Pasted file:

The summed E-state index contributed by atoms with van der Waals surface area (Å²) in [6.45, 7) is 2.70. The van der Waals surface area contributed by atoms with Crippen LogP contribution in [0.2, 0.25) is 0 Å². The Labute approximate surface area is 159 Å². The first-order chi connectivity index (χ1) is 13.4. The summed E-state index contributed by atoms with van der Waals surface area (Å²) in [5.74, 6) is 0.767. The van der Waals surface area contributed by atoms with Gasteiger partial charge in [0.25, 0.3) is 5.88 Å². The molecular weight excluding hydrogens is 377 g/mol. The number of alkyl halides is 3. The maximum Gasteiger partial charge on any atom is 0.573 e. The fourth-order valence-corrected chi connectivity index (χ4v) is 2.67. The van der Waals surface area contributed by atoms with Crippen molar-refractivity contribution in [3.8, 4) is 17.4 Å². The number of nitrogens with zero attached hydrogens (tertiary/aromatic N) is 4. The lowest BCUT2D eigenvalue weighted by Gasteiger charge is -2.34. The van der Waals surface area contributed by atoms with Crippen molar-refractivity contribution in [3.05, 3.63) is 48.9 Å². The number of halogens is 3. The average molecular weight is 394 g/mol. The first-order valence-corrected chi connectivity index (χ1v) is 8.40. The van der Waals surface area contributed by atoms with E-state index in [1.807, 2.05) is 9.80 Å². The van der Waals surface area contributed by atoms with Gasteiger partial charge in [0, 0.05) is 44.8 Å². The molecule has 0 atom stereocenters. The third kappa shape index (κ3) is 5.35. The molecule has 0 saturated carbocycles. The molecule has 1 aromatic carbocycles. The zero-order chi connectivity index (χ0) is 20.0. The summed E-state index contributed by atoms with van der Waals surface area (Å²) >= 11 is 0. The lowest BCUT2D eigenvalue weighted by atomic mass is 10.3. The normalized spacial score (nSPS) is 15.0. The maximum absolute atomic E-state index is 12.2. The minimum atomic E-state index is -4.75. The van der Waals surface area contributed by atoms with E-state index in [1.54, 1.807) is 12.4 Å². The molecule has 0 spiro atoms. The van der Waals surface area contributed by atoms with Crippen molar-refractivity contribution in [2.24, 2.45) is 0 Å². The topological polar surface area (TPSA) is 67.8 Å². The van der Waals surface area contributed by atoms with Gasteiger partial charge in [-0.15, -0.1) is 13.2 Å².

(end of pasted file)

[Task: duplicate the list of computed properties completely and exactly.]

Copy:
The summed E-state index contributed by atoms with van der Waals surface area (Å²) in [6.45, 7) is 2.70. The van der Waals surface area contributed by atoms with Crippen LogP contribution in [0.2, 0.25) is 0 Å². The Labute approximate surface area is 159 Å². The first-order chi connectivity index (χ1) is 13.4. The summed E-state index contributed by atoms with van der Waals surface area (Å²) in [5.74, 6) is 0.767. The van der Waals surface area contributed by atoms with Gasteiger partial charge in [0.25, 0.3) is 5.88 Å². The molecular weight excluding hydrogens is 377 g/mol. The number of alkyl halides is 3. The maximum Gasteiger partial charge on any atom is 0.573 e. The fourth-order valence-corrected chi connectivity index (χ4v) is 2.67. The van der Waals surface area contributed by atoms with Crippen molar-refractivity contribution in [3.8, 4) is 17.4 Å². The number of nitrogens with zero attached hydrogens (tertiary/aromatic N) is 4. The lowest BCUT2D eigenvalue weighted by Gasteiger charge is -2.34. The van der Waals surface area contributed by atoms with Crippen molar-refractivity contribution in [3.05, 3.63) is 48.9 Å². The number of halogens is 3. The average molecular weight is 394 g/mol. The first-order valence-corrected chi connectivity index (χ1v) is 8.40. The van der Waals surface area contributed by atoms with E-state index in [1.807, 2.05) is 9.80 Å². The van der Waals surface area contributed by atoms with Gasteiger partial charge in [0, 0.05) is 44.8 Å². The molecule has 0 atom stereocenters. The third kappa shape index (κ3) is 5.35. The molecule has 0 saturated carbocycles. The molecule has 1 aromatic carbocycles. The zero-order chi connectivity index (χ0) is 20.0. The summed E-state index contributed by atoms with van der Waals surface area (Å²) >= 11 is 0. The lowest BCUT2D eigenvalue weighted by atomic mass is 10.3. The normalized spacial score (nSPS) is 15.0. The maximum absolute atomic E-state index is 12.2. The minimum atomic E-state index is -4.75. The van der Waals surface area contributed by atoms with E-state index in [1.54, 1.807) is 12.4 Å². The molecule has 0 spiro atoms. The van der Waals surface area contributed by atoms with Crippen molar-refractivity contribution in [2.24, 2.45) is 0 Å². The topological polar surface area (TPSA) is 67.8 Å². The van der Waals surface area contributed by atoms with Gasteiger partial charge in [-0.15, -0.1) is 13.2 Å².